Overall Numbering or Numbering within Sections?

Again, this is a personal preference. However, there are always last-minute changes to documents. Therefore, whichever numbering system you use should minimize the need for the last-minute renumbering of the entire submission. This is especially painful when you number the overall submission, and then you add a page to the middle of the submission when you are trying to ship out your submission that day. By numbering only the sections, you reduce the amount of rework required. Our firm deviates slightly from the “numbering within sections” requirement. In the table of contents, we indicate how many pages are associated with each document in a volume, and then we start each document with page 1. One FDA reviewer recently requested that we modify this to “page x of y,” where “x” is the page number of that document, and “y” is the total number of pages in the document. Therefore, we updated all of our templates to reflect the “page x of y” format for page numbering.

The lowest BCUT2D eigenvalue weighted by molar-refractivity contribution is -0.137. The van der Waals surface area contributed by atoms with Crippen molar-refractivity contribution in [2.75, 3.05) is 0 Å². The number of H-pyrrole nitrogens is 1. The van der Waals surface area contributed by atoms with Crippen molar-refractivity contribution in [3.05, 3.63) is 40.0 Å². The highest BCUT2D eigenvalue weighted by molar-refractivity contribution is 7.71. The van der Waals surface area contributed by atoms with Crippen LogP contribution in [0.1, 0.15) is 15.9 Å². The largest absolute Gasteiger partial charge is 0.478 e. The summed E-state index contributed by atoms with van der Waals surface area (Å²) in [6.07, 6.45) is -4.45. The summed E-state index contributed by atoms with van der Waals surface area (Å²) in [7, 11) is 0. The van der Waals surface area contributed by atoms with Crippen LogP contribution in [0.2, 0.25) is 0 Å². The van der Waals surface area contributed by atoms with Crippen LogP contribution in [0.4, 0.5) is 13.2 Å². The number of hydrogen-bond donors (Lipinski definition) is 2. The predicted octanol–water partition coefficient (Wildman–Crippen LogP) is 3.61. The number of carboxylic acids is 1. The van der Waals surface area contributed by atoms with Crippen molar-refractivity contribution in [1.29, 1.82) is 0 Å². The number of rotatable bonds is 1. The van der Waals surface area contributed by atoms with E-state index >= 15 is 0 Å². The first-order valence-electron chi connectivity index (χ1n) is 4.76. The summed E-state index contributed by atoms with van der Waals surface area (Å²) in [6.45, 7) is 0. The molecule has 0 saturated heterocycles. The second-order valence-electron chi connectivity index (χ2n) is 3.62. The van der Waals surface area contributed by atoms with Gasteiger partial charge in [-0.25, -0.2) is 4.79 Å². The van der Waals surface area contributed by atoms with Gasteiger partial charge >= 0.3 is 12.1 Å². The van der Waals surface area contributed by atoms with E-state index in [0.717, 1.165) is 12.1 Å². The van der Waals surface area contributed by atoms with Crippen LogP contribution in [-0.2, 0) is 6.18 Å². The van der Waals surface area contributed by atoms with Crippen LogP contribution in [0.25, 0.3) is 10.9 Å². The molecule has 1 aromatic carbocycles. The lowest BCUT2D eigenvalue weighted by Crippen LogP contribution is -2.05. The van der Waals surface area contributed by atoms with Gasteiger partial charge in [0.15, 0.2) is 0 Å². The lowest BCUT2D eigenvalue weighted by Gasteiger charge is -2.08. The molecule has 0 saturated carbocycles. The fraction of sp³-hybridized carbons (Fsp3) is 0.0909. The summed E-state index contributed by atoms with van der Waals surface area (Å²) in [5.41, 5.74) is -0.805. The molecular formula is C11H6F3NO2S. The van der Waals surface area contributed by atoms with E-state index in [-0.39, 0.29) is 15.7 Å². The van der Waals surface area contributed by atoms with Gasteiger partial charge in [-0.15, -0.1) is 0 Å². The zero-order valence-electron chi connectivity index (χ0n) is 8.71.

510k Format Content: Using Your Table of Contents for Project Management